Doctor Doctor Who Guide

The first 2-part story in the Eccleston's sole season of Doctor Who confirmed suspicions of a new tact that Russell T Davies wants to implement with the new series - that of an air of reality, humanity and drama that has never before been seen in Doctor Who. It is an element that is causing division amongst the fans, much like the first season of Peter Davison's time as the Doctor, in which the TARDIS crew was criticised for being too much like soap opera characters at times. I must admit to favouring the arguments and tussles of the main cast, because it brings a lot more depth to their characters. Adric's death in 'Earthshock' actually benefitted from these soap opera moments in my opinion, and while I don't actually think either Camille Coduri or Noel Clarke are particularly brilliant actors, I do think the characters of Jackie and Mickey are a fantastic addition to the new series. Some have said the character development between the four recurring cast members has taken up too much time in the new series, but if we are going to get original ideas such as the '12 hours = 12 months' gutwrencher at the opening of 'Aliens of London' and the lovely '10 seconds' finale to 'World War III' as a replacement for 25 minutes of running up and down corridors on an alien ship as many of the classic episodes were guilty of, then I'm all for bringing a bit of emotion in.

It was moments like these that made me think a lot of the Aliens of London/World War III episodes when I watched them back, having been disappointed in the story as a whole on first viewing. The plot itself is quite simple and traditional in terms of Who, with an alien race trying to take over Earth for their own ends, which turn out to be for the Slitheen 'family business'. The lovely twist of them using a decoy alien ship in 'Aliens Of London' is a wonderful idea, even if the pig in a spacesuit is a little bit of a badly realised moment for a modern audience to watch in my opinion. But where I was disappointed was that the menace of these aliens trying to take over 10 Downing Street was totally and utterly negated by misguided humour and a terrible, terrible creation in the design of the Slitheen. Whoever was in the BBC discussion room and said 'I know! Let's make the baddies EVEN MORE LAUGHABLE than the MIDGET PIG just to really annoy the fans' should be shot. After the nicely done Autons of 'Rose', monster fest of 'The End Of The World' and the frightening Gelth of 'The Unquiet Dead', the revelation of the Slitheen was disappointing, even more so because it was at the first cliffhanger ending of the series.

Certain elements of the script didn't fit well together. Whilst there were 3 moments of genuine tension in the entire 2 episodes for me, that worked brilliantly (namely, Dr Sato hearing noises in her laboratory; Mickey and Jackie battling to stop the Slitheen in Mickey's flat and the build up to the cliffhanger of 'Aliens Of London') many other moments in the story were presented as farcical. I love witty one-liners in Doctor Who ('Have you been seeing someone else?'; 'No, mainly because everyone thinks I murdered you'), but they need to be used at the right time: 'Would you rather silent but deadly?' is a dreadful, dreadful line, used in one of the most important points in the story and it is one of many misplaced moments where the tone changes from one of brilliant menace and danger to one of utter stupidity.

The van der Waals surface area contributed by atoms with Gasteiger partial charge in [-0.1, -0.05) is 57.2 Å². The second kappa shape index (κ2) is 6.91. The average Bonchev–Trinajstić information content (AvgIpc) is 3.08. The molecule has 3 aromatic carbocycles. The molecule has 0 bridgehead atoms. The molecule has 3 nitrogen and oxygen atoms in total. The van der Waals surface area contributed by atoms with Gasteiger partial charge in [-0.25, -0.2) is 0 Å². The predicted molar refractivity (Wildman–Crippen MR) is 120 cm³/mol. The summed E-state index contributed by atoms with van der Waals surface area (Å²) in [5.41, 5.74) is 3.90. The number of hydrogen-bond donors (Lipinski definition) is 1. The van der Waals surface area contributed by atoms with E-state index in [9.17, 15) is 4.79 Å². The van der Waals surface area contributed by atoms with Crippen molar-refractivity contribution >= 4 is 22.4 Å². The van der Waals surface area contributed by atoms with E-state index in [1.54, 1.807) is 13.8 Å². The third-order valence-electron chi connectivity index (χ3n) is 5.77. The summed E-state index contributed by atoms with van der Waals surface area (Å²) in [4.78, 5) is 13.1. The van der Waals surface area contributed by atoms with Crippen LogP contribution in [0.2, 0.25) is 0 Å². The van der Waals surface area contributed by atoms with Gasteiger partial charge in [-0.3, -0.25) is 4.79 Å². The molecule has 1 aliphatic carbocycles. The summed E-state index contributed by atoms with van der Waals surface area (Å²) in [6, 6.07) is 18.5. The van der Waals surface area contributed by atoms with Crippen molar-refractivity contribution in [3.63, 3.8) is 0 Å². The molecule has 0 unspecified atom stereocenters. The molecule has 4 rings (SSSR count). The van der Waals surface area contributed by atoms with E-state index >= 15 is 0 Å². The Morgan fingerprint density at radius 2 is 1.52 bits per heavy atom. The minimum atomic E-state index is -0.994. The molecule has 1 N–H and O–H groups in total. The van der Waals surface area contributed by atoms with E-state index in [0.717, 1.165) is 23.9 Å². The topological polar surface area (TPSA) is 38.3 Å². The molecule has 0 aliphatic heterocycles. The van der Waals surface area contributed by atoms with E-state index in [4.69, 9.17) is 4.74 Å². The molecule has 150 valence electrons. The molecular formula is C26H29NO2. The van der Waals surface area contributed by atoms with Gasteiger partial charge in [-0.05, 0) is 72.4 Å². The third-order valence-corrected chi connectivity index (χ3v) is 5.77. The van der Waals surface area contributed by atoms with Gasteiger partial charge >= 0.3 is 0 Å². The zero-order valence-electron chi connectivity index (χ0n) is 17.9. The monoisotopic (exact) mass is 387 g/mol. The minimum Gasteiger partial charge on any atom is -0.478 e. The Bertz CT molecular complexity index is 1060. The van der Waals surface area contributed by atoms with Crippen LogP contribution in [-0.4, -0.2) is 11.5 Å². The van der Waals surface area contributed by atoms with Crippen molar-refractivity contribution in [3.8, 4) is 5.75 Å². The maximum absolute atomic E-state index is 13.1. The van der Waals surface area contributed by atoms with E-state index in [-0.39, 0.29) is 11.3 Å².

Which brings me onto Christopher Eccleston. While Billie Piper treats the script with respect and manages to make all of her scenes believable, Eccleston's performance is becoming more and more erratic, and utterly out of context in places. When his execution is ordered at the beginning of 'World War III', his response is a ridiculous diatribe about cornering people by lift doors. Any fear that the Doctor might be shot is gone, because he stands there for 5 minutes while the army just look at him and don't even try to shoot him at all. Eccleston performs these scenes like the very worst moments of McCoy in Season 24 and he doesn't have the benefit that he'll have 3 years to ease into the role, like McCoy did. Admittedly he's not helped by the script in these scenes, nor is he helped by utterly over the top performances from David Verrey and Annette Badland in the main villain roles, who both (Verrey in particular) seem to be sending the show up. Verrey is a poor actor at the best of times, and to see him in such an important role was disappointing.

Other members of the supporting cast were truly wonderful though. Penelope Wilton, as expected, was the standout. Her character was believable and well-rounded and far more developed than any of the characters from the earlier episodes in this season, which is another benefit of the 2-part stories. Other good performances in 'Aliens Of London' came from Navin Chowdhry and Naoko Mori, as Indra Ganesh and Dr Sato respectively, both in small, but important roles, and I was disappointed neither of them made it into 'World War III'. I'd love to see all 3 of these actors in the show again, but particularly Wilton even if she doesn't get to say 'Harriet Jones MP Flydale North' as the prime minister!

Overall, a mixed bag for me. Some truly wonderful moments, but some utterly terrible ones too. I think the story didn't quite live up to the premise of the first 20 minutes of 'Aliens Of London' and that there was far too much silliness and running down corridors at the beginning of 'World War III' (certainly the weakest 10 minutes of the season so far for me). Variable performances, variable scripting and variable production values also let the story down, but at the same time I found myself interested from beginning to end, so it can't have been all bad.

Filters: Series 1/27 Ninth Doctor Television